Patrick McCabe: The photos of the Yellowstone wolves were taken in February 2010. One morning we spotted a bloody corpse along the bank of the Madison River and stopped to investigate. We stood around for about 45-minutes and did not see any activity. During this time a group of about 20 snowmobiles stopped to see what we were looking at and then they continued on. Shortly after they left we spotted a wolf coming out of the woods and tentatively making its way to the corpse with several starts and stops. Our thought was this was a female who might not have gotten a lot of food the night before when a larger pack was feeding. After some time the larger dark wolf appeared. This wolf never fed on the corpse while we were watching. We watched the gray colored wolf feed for about 30 minutes before it went back into the woods. The wolves could clearly see us and we could see them. I think both sides knew the Madison River was between us so we were all safe!

*Allen, Durward L. Wolves of Minong, Their Vital Role in a Wild Community. p. 414-415.

**Peterson, Rolf O. The Wolves of Isle Royale, A Broken Balance. p. 57.

*** National Park Service, Department of the Interior. Isle Royale National Park, Draft Environmental Impact Statement to Address the Presence of Wolves. p. 6, ****7, *****iii.

The books:

Allen, Durward L. Wolves of Minong, Their Vital Role in a Wild Community. Boston, MA: Houghton Mifflin Co. 1979. (Also published as Wolves of Minong, Isle Royale’s Wild Community by the University of Michigan Press in 1993.) Allen is a storyteller who documents the years of research, winter and summer, on his beloved Isle Royale.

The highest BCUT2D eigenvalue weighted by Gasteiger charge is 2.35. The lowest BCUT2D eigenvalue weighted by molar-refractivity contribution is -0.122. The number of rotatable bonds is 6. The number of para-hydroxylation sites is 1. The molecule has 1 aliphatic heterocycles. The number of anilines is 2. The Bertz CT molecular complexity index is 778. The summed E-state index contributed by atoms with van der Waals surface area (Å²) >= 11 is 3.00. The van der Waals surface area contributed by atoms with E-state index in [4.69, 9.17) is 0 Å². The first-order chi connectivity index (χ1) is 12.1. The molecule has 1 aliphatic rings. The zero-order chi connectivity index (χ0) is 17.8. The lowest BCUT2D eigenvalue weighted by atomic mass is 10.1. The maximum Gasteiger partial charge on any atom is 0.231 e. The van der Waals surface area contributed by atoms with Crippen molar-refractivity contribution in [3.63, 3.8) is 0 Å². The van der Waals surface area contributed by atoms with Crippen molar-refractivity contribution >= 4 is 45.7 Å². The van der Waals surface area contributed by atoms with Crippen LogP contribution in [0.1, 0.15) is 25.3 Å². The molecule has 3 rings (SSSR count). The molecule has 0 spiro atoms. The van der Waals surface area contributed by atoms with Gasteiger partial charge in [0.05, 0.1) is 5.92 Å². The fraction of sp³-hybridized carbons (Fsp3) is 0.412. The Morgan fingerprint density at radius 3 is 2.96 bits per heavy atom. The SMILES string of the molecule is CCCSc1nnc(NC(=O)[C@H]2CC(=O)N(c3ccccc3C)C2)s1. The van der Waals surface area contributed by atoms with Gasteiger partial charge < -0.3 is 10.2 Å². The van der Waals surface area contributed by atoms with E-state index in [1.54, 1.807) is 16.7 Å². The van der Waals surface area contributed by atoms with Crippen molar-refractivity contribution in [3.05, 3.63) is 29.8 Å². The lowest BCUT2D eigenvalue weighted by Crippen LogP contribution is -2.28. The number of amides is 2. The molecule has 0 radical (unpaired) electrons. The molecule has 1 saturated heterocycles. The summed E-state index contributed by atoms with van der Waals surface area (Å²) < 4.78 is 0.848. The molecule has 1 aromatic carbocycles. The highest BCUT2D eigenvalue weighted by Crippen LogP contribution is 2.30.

Mech, L. David, PhD. The Wolves of Isle Royale. Washington D.C.: United States Government Printing Office. 1966. (Fauna of the National Parks of the United States, Fauna Series 7) Mech’s technical thesis is the first comprehensive study on the predator-prey relationship of Isle Royale wolves and moose.

Peterson, Rolf O. The Wolves of Isle Royale, A Broken Balance. Ann Arbor, MI: University of Michigan Press. 2007. Peterson follows his mentor Allen as a storyteller. This book is passionate and thoughtful and a prediction of the demise of the wolf population as well as a philosophical discussion of possible actions to address the demise.

The place:

Isle Royale National Park is open for backpacking, hiking, canoeing, and kayaking from April through October. Surrounded by Lake Superior, the Park is accessible by seaplane, private boat, and commercial boats from Grand Portage, MN and Copper Harbor or Houghton, MI. A hotel, cottages, restaurant, showers, laundry and a store are available at the marina in Rock Harbor on the eastern end of the island; cabins, showers, laundry and a store are at Windigo on the western end.

For further reading:

Mlot, Christine. Two wolves survive in world’s longest running predator-prey study. Science. April 18, 2017. A brief article on the status of the draft Environment Impact Statement regarding reintroduction of wolves to Isle Royale is up-to-date information as of mid-2017. (http://www.sciencemag.org/news/2017/04/two-wolves-survive-world-s-longest-running-predator-prey-study)

National Park Service, Department of the Interior. Isle Royale National Park, Draft Environmental Impact Statement to Address the Presence of Wolves. December 2016. This is the draft Environmental Impact Statement in its entirety. A decision on the fate of Isle Royale wolf reintroduction is imminent in 2017. (https://www.nps.gov/isro/getinvolved/wolf-eis.htm)

Content and photos copyright 2017 Karen Rodriguez except: Yellowstone wolf photos copyright 2010 Patrick McCabe. For more Patrick McCabe photos see: psmphotography.com